There’s a chicken/egg component to this: If society centers itself on the individual, then naturally trust in institutions—which are explicitly supra-individual—will decline. But maybe it was the failure of these institutions that spurred the shift to prioritizing the individual?
That’s an argument for another day. For our purposes it’s enough to observe that whichever was the cause, these trends reinforce one another.²
Regardless, for me the story of America’s authoritarian attempt is a story about the failure of institutions: Of the Republican party for not being strong enough to repel a hostile takeover from a demagogue. Of the media for not understanding how to present this reality to the public. Of Congress for prizing partisan loyalty over institutional prerogatives.
These institutions didn’t mediate the will of the people sufficiently. And it all worked out in the end (maybe?) only because Joe Biden and 81,283,501 Americans stepped in to stop the slide into authoritarianism.
But this is no way to live: If we need the Democratic party and 81 million voters to bail us out every time, then eventually we’re going to lose. Democrats will nominate a bad candidate. Or there will be a recession at the wrong time. Or turnout will dip by 1 percent because the weather is bad on Election Day. Our democracy won’t really be functioning until we’re back to a place where having a Republican president is fine. Maybe not great. Maybe not optimal. Maybe with outcomes you or I might not prefer.
But fine. Part of the normal give-and-take of a healthy political system.
In order to get to that point, we’re going to need better institutions.
Maybe that means repairing or reforming existing institutions that have faltered. Maybe it means standing up new ones. Probably both.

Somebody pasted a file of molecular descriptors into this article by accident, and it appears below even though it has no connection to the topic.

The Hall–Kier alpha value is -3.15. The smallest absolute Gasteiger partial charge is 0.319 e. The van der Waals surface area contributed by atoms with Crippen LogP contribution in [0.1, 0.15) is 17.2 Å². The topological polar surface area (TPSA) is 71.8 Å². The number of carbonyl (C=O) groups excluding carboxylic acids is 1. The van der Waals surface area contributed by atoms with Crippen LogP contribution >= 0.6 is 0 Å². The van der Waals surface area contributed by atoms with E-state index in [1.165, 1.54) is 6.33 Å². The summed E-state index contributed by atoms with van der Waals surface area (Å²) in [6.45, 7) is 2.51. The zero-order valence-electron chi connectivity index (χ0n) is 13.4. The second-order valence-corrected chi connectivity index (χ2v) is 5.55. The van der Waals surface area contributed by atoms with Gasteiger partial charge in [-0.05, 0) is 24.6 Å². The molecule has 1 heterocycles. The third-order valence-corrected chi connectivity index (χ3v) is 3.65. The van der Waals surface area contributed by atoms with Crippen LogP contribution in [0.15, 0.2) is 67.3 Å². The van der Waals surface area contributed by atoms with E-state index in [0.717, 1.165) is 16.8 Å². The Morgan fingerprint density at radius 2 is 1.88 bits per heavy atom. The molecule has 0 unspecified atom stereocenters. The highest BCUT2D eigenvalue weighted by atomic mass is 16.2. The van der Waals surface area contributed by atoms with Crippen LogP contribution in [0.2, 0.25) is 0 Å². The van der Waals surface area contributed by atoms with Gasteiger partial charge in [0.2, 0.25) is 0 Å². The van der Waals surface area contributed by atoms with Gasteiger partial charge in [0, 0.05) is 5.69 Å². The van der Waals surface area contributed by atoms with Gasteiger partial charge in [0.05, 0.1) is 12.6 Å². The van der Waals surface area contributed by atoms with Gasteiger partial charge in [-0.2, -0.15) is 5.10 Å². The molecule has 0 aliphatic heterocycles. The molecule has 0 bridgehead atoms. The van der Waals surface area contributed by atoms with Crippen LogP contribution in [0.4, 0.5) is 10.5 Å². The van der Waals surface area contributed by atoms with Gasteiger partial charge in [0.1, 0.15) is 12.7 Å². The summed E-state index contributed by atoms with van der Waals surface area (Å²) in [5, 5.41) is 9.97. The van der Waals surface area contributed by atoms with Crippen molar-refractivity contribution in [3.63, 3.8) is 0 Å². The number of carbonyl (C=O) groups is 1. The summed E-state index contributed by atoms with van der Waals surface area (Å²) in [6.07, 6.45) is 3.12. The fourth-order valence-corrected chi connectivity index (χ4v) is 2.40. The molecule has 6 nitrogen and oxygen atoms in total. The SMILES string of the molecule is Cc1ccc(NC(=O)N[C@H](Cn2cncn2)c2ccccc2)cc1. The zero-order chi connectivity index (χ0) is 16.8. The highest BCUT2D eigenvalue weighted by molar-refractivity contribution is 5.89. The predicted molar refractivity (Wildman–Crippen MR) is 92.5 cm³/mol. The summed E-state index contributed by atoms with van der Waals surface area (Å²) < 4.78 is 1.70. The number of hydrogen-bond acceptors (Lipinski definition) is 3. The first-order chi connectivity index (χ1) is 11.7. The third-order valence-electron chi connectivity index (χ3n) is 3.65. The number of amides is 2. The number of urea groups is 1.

For instance: We need a Republican party that is both healthy and strong and I don’t think we’re likely to be able to build a new party to take it’s place. So it’ll have to be salvaged, somehow. But when it came to the failures of the media, my colleagues and I decided to build something from scratch.
Like I said, it’s a mix.
But even here, there is a danger in immoderation.
The Electoral College is an institution, too. In the particular case of the last seven years, the Electoral College has proven to be a dangerous institution because where it had once allowed minority rule as a fluke event, the EC has now regularized minority rule as the most likely pathway for one party into the foreseeable future.
But reforming or eliminating this institution could lead to other dangers. If you disappeared the Electoral College tomorrow, you’d make possible all sorts of perilous outcomes: The rise of a self-funded candidate entirely outside the party structures or the fragmentation of constituencies in such a manner that advantages a highly motivated core of illiberal actors are just the two most obvious ones.
There are dangers everywhere around us. Dangers from democracy and dangers from the institutions we have built (and will build) to backstop our democratic impulses.
So what we need is realism, ambition, and modesty.
Realism, so that we have a clear-eyed understanding of the problems we face.
Ambition, so that we attempt to overcome them.
And modesty, to understand that we must be careful, and that even reforms often need reforming.